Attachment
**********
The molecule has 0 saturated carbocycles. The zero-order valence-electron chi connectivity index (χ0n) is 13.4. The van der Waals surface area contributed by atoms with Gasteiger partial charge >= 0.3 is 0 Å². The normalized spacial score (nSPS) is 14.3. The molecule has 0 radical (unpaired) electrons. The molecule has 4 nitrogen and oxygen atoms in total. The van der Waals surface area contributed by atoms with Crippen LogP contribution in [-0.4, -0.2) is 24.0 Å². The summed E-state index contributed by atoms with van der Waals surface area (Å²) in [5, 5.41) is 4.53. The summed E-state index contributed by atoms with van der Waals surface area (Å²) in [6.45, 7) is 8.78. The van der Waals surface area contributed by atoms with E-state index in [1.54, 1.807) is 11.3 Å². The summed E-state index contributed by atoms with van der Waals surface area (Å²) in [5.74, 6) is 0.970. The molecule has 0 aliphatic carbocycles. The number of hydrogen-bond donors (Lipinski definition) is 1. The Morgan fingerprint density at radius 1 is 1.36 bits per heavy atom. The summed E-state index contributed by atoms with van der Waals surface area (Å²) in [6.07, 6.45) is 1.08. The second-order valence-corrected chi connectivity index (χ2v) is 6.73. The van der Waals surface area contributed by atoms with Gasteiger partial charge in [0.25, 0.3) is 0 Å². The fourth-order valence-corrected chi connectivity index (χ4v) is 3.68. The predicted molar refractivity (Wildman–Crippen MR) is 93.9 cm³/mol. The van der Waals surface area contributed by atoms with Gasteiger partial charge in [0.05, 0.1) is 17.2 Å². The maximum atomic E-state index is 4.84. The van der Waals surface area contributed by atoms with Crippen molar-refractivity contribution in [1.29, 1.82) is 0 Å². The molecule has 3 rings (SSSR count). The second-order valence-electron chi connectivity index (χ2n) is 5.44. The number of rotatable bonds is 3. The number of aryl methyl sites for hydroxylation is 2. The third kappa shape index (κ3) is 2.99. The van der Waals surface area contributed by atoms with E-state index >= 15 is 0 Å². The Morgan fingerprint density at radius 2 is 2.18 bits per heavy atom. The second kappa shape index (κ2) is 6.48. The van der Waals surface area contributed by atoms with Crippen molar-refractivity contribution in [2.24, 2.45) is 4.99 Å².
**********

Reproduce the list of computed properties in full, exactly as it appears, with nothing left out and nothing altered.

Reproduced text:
The molecule has 0 saturated carbocycles. The zero-order valence-electron chi connectivity index (χ0n) is 13.4. The van der Waals surface area contributed by atoms with Gasteiger partial charge >= 0.3 is 0 Å². The normalized spacial score (nSPS) is 14.3. The molecule has 0 radical (unpaired) electrons. The molecule has 4 nitrogen and oxygen atoms in total. The van der Waals surface area contributed by atoms with Crippen LogP contribution in [-0.4, -0.2) is 24.0 Å². The summed E-state index contributed by atoms with van der Waals surface area (Å²) in [5, 5.41) is 4.53. The summed E-state index contributed by atoms with van der Waals surface area (Å²) in [6.45, 7) is 8.78. The van der Waals surface area contributed by atoms with E-state index in [1.54, 1.807) is 11.3 Å². The summed E-state index contributed by atoms with van der Waals surface area (Å²) in [5.74, 6) is 0.970. The molecule has 0 aliphatic carbocycles. The number of hydrogen-bond donors (Lipinski definition) is 1. The Morgan fingerprint density at radius 1 is 1.36 bits per heavy atom. The summed E-state index contributed by atoms with van der Waals surface area (Å²) in [6.07, 6.45) is 1.08. The second-order valence-corrected chi connectivity index (χ2v) is 6.73. The van der Waals surface area contributed by atoms with Gasteiger partial charge in [0.25, 0.3) is 0 Å². The fourth-order valence-corrected chi connectivity index (χ4v) is 3.68. The predicted molar refractivity (Wildman–Crippen MR) is 93.9 cm³/mol. The van der Waals surface area contributed by atoms with Gasteiger partial charge in [0.05, 0.1) is 17.2 Å². The maximum atomic E-state index is 4.84. The van der Waals surface area contributed by atoms with Crippen molar-refractivity contribution in [1.29, 1.82) is 0 Å². The molecule has 3 rings (SSSR count). The second-order valence-electron chi connectivity index (χ2n) is 5.44. The number of rotatable bonds is 3. The number of aryl methyl sites for hydroxylation is 2. The third kappa shape index (κ3) is 2.99. The van der Waals surface area contributed by atoms with E-state index >= 15 is 0 Å². The Morgan fingerprint density at radius 2 is 2.18 bits per heavy atom. The second kappa shape index (κ2) is 6.48. The van der Waals surface area contributed by atoms with Crippen molar-refractivity contribution in [2.24, 2.45) is 4.99 Å².